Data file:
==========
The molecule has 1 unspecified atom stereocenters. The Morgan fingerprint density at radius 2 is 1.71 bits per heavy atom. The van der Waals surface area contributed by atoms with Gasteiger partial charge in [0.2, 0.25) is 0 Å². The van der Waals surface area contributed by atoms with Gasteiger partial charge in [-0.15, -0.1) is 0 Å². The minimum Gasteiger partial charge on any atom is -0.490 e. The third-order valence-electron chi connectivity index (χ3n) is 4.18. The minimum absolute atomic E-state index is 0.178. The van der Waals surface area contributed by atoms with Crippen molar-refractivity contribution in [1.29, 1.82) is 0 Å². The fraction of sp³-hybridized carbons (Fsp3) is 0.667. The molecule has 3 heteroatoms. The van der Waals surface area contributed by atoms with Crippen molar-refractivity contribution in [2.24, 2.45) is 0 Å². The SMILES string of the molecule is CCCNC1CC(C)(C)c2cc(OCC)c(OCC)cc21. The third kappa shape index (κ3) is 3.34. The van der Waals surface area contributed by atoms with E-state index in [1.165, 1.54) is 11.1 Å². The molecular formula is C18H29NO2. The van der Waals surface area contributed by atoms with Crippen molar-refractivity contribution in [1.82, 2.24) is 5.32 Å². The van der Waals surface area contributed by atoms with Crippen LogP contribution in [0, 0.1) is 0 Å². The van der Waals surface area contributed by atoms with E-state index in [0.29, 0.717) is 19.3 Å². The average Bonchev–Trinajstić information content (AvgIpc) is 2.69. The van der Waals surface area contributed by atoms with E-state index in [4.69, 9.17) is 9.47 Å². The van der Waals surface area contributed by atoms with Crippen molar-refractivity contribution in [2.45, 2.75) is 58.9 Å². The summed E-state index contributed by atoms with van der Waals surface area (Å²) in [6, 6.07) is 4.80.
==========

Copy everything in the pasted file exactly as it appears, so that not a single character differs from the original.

The molecule has 1 unspecified atom stereocenters. The Morgan fingerprint density at radius 2 is 1.71 bits per heavy atom. The van der Waals surface area contributed by atoms with Gasteiger partial charge in [0.2, 0.25) is 0 Å². The van der Waals surface area contributed by atoms with Gasteiger partial charge in [-0.15, -0.1) is 0 Å². The minimum Gasteiger partial charge on any atom is -0.490 e. The third-order valence-electron chi connectivity index (χ3n) is 4.18. The minimum absolute atomic E-state index is 0.178. The van der Waals surface area contributed by atoms with Crippen molar-refractivity contribution in [1.29, 1.82) is 0 Å². The fraction of sp³-hybridized carbons (Fsp3) is 0.667. The molecule has 3 heteroatoms. The van der Waals surface area contributed by atoms with Crippen molar-refractivity contribution in [2.24, 2.45) is 0 Å². The SMILES string of the molecule is CCCNC1CC(C)(C)c2cc(OCC)c(OCC)cc21. The third kappa shape index (κ3) is 3.34. The van der Waals surface area contributed by atoms with E-state index in [1.165, 1.54) is 11.1 Å². The molecular formula is C18H29NO2. The van der Waals surface area contributed by atoms with Crippen molar-refractivity contribution in [1.82, 2.24) is 5.32 Å². The van der Waals surface area contributed by atoms with Crippen LogP contribution in [0, 0.1) is 0 Å². The van der Waals surface area contributed by atoms with E-state index in [0.29, 0.717) is 19.3 Å². The average Bonchev–Trinajstić information content (AvgIpc) is 2.69. The van der Waals surface area contributed by atoms with E-state index in [4.69, 9.17) is 9.47 Å². The van der Waals surface area contributed by atoms with Crippen molar-refractivity contribution in [2.45, 2.75) is 58.9 Å². The summed E-state index contributed by atoms with van der Waals surface area (Å²) in [6, 6.07) is 4.80.